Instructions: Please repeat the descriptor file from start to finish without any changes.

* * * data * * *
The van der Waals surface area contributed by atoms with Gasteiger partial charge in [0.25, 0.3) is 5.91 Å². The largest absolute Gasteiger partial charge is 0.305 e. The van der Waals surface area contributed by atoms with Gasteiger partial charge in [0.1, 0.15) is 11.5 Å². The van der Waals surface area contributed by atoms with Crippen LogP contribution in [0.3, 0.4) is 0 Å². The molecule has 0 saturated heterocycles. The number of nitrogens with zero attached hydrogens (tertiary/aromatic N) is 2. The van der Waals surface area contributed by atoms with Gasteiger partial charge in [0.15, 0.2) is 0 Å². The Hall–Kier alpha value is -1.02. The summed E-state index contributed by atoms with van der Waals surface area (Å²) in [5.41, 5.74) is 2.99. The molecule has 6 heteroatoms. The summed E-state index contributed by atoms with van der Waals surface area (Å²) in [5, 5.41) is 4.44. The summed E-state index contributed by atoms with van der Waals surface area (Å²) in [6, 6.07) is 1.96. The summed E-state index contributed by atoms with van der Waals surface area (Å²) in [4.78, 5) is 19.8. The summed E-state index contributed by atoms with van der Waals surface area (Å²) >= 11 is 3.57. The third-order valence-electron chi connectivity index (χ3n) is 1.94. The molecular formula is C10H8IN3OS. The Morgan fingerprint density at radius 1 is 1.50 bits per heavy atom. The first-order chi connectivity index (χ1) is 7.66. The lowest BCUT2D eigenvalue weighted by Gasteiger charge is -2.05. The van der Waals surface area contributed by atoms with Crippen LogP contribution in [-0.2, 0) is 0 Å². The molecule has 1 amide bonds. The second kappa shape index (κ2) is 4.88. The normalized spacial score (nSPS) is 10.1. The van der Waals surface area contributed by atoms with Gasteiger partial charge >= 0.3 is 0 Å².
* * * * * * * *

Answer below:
The van der Waals surface area contributed by atoms with Gasteiger partial charge in [0.25, 0.3) is 5.91 Å². The largest absolute Gasteiger partial charge is 0.305 e. The van der Waals surface area contributed by atoms with Gasteiger partial charge in [0.1, 0.15) is 11.5 Å². The van der Waals surface area contributed by atoms with Crippen LogP contribution in [0.3, 0.4) is 0 Å². The molecule has 0 saturated heterocycles. The number of nitrogens with zero attached hydrogens (tertiary/aromatic N) is 2. The van der Waals surface area contributed by atoms with Gasteiger partial charge in [0.15, 0.2) is 0 Å². The Hall–Kier alpha value is -1.02. The summed E-state index contributed by atoms with van der Waals surface area (Å²) in [5.41, 5.74) is 2.99. The molecule has 6 heteroatoms. The summed E-state index contributed by atoms with van der Waals surface area (Å²) in [5, 5.41) is 4.44. The summed E-state index contributed by atoms with van der Waals surface area (Å²) in [6, 6.07) is 1.96. The summed E-state index contributed by atoms with van der Waals surface area (Å²) in [4.78, 5) is 19.8. The summed E-state index contributed by atoms with van der Waals surface area (Å²) >= 11 is 3.57. The third-order valence-electron chi connectivity index (χ3n) is 1.94. The molecular formula is C10H8IN3OS. The Morgan fingerprint density at radius 1 is 1.50 bits per heavy atom. The first-order chi connectivity index (χ1) is 7.66. The lowest BCUT2D eigenvalue weighted by Gasteiger charge is -2.05. The van der Waals surface area contributed by atoms with Crippen LogP contribution in [-0.2, 0) is 0 Å². The molecule has 1 amide bonds. The second kappa shape index (κ2) is 4.88. The normalized spacial score (nSPS) is 10.1. The van der Waals surface area contributed by atoms with Gasteiger partial charge >= 0.3 is 0 Å².